Record numbers of young people are in employment, according to an ONS release this October . 9 out of 10 aged 16-24 are in employment, after a peak in 2012. Alok Sharma, Minister of State for Employment at the Department of Work and Pensions, said:
#Employment figures just out from @ONS - unemployment continues to be at a 43 year low, youth unemployment at a record low and halved since 2010 and #wages continue to outpace inflation for 7th month in a row. @Conservatives policies working and supporting people into work— Alok Sharma (@AlokSharma_RDG) October 16, 2018
Richard Rigby, Head of Policy and Public Affairs at youth charity the Prince's Trust, welcomed recent progress in reducing youth unemployment. However, he suggested efforts should be intensified to reduce structural youth unemployment which continues to exist in the UK.
"Furthermore, as the labour market continues to undergo substantial change, the Government and employers must keep a close eye on the quality of youth employment, and ensure young people feel they have a stake in the economy," he said.
So what type of work are young people doing?
Young people are more likely to be working in jobs that don't guarantee stable working hours. Over 1 in 3 (36%) people on zero-hours contracts (ZHCs) are aged 16 to 24. ZHCs are most common in the accommodation and food industry, a traditional source of work for young people, where 2 in 10 (22.6%) of people in employment are on a ZHC.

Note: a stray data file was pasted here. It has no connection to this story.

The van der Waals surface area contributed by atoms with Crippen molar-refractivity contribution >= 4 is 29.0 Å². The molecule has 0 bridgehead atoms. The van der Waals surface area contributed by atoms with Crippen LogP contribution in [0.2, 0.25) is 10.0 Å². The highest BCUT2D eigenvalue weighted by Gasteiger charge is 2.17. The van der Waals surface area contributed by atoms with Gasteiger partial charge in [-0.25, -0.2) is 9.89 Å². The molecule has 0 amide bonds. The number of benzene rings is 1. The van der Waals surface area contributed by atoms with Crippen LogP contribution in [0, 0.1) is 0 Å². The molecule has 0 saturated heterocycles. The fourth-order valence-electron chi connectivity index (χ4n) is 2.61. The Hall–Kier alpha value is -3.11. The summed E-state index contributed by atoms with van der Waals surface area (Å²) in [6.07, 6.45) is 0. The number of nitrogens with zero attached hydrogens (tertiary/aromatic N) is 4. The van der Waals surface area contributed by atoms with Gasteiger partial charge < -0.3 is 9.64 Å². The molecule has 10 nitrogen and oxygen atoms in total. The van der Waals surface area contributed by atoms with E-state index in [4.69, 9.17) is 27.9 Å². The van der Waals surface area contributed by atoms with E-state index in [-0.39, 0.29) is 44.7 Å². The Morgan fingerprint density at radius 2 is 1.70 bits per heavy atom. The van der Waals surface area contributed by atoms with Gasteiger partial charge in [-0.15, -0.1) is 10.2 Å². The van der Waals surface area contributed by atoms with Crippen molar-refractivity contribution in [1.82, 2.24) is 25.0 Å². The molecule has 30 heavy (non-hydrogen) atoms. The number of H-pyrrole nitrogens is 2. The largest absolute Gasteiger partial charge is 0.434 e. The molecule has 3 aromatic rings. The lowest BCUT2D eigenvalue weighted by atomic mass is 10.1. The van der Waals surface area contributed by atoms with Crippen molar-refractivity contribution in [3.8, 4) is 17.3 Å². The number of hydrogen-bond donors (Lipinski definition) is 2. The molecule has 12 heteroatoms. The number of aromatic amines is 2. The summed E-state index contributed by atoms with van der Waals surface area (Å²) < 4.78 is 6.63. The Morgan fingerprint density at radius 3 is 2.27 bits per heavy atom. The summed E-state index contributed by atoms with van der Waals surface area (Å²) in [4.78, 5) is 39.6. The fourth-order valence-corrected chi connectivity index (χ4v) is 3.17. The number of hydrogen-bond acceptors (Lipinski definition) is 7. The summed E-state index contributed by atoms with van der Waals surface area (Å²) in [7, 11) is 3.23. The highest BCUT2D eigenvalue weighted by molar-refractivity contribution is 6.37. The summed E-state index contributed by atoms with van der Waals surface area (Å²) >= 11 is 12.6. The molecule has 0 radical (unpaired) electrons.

Yet 6 in 10 of this generation consider job security to be 'very important,' ranked more imporant than 'high earnings' or 'having time for family.'
In addition, young people’s perceptions of the job market and reality do not always match up.
Across the UK, 1 in 4 young people say they feel trapped in a cycle of jobs they don't want, with only 6 out of 10 (66.9%) aged 25-34 working in jobs that matched their education level in 2015.
The top job currently held by people aged 22-29 was a sale assistant or cashier, which were not listed as 'dream jobs' in the survey.
According to Tom Richmond, Senior Research Fellow at the Policy Exchange think-tank, even the training options for young people are in crisis. "Almost half of 'apprenticeships' aren’t actually genuine apprenticeships," he said.
Designed for young people who wish to combine practical training in a job with study, they are currently dominated by adults who wish to supplement their CV (e.g. 'Golf Course Manager,' 'Team Leader'), as well as by low-quality 'apprenticeships,' which include, for instance, working on a hotel reception desk, making coffee, or serving food in a restaurant.
Furthermore, the job market is still mired in social inequalities along ethnic, regional and gender lines.
Analyses showed that white people generally had higher initial median earnings than the other groups, and higher earnings throughout during their twenties compared with other ethnicities. For example, in 2016, a white man in London in his late twenties with a degree earned over £10,000 more than his black counterpart.
For young people aged 16 to 29 years, annual earnings were generally lower for women than men, whether they were degree- or school-educated, or had no qualifications.
A move to London will increase earnings by 20% , but the high cost of living means that many cannot afford to move to the capital without a support network already in place - which often comes in the shape of family, friends or contacts.
Although the youth unemployment figures show signs of brighter prospects for British young people, a deeper dive shows a that they still face challeges in a job market plagued with instability, disappointment and inequality.
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